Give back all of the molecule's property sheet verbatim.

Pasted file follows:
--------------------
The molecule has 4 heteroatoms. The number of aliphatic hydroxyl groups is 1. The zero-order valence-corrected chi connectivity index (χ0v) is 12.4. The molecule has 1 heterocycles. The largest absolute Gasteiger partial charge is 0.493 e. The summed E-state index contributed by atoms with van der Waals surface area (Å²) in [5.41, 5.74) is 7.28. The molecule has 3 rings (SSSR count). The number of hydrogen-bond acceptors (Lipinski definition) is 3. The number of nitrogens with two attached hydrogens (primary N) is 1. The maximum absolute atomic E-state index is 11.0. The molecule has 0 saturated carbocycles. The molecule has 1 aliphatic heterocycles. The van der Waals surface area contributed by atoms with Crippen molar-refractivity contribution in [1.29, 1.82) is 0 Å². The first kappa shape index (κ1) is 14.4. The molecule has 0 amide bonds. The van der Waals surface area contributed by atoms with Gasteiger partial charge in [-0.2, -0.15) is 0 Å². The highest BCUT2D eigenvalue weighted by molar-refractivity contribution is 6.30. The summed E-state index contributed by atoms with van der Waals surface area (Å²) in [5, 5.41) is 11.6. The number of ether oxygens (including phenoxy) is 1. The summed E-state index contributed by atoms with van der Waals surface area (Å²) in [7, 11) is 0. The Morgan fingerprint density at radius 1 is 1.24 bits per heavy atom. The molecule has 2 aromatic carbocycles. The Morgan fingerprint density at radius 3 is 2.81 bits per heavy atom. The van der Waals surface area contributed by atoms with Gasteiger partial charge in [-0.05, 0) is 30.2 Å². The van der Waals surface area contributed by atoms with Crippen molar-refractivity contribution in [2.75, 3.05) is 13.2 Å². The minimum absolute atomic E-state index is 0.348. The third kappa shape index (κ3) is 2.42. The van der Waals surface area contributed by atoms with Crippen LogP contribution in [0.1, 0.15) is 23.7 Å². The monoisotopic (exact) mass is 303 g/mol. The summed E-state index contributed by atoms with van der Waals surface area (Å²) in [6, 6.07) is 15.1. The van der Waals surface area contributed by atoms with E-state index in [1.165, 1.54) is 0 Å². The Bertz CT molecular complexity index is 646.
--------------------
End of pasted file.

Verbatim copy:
The molecule has 4 heteroatoms. The number of aliphatic hydroxyl groups is 1. The zero-order valence-corrected chi connectivity index (χ0v) is 12.4. The molecule has 1 heterocycles. The largest absolute Gasteiger partial charge is 0.493 e. The summed E-state index contributed by atoms with van der Waals surface area (Å²) in [5.41, 5.74) is 7.28. The molecule has 3 rings (SSSR count). The number of hydrogen-bond acceptors (Lipinski definition) is 3. The number of nitrogens with two attached hydrogens (primary N) is 1. The maximum absolute atomic E-state index is 11.0. The molecule has 0 saturated carbocycles. The molecule has 1 aliphatic heterocycles. The van der Waals surface area contributed by atoms with Crippen molar-refractivity contribution in [1.29, 1.82) is 0 Å². The first kappa shape index (κ1) is 14.4. The molecule has 0 amide bonds. The van der Waals surface area contributed by atoms with Gasteiger partial charge in [-0.2, -0.15) is 0 Å². The highest BCUT2D eigenvalue weighted by molar-refractivity contribution is 6.30. The summed E-state index contributed by atoms with van der Waals surface area (Å²) in [5, 5.41) is 11.6. The number of ether oxygens (including phenoxy) is 1. The summed E-state index contributed by atoms with van der Waals surface area (Å²) in [7, 11) is 0. The Morgan fingerprint density at radius 1 is 1.24 bits per heavy atom. The molecule has 2 aromatic carbocycles. The Morgan fingerprint density at radius 3 is 2.81 bits per heavy atom. The van der Waals surface area contributed by atoms with Gasteiger partial charge in [-0.05, 0) is 30.2 Å². The van der Waals surface area contributed by atoms with Crippen molar-refractivity contribution in [2.75, 3.05) is 13.2 Å². The minimum absolute atomic E-state index is 0.348. The third kappa shape index (κ3) is 2.42. The van der Waals surface area contributed by atoms with Crippen LogP contribution in [0.1, 0.15) is 23.7 Å². The monoisotopic (exact) mass is 303 g/mol. The summed E-state index contributed by atoms with van der Waals surface area (Å²) in [6, 6.07) is 15.1. The van der Waals surface area contributed by atoms with E-state index in [1.165, 1.54) is 0 Å². The Bertz CT molecular complexity index is 646.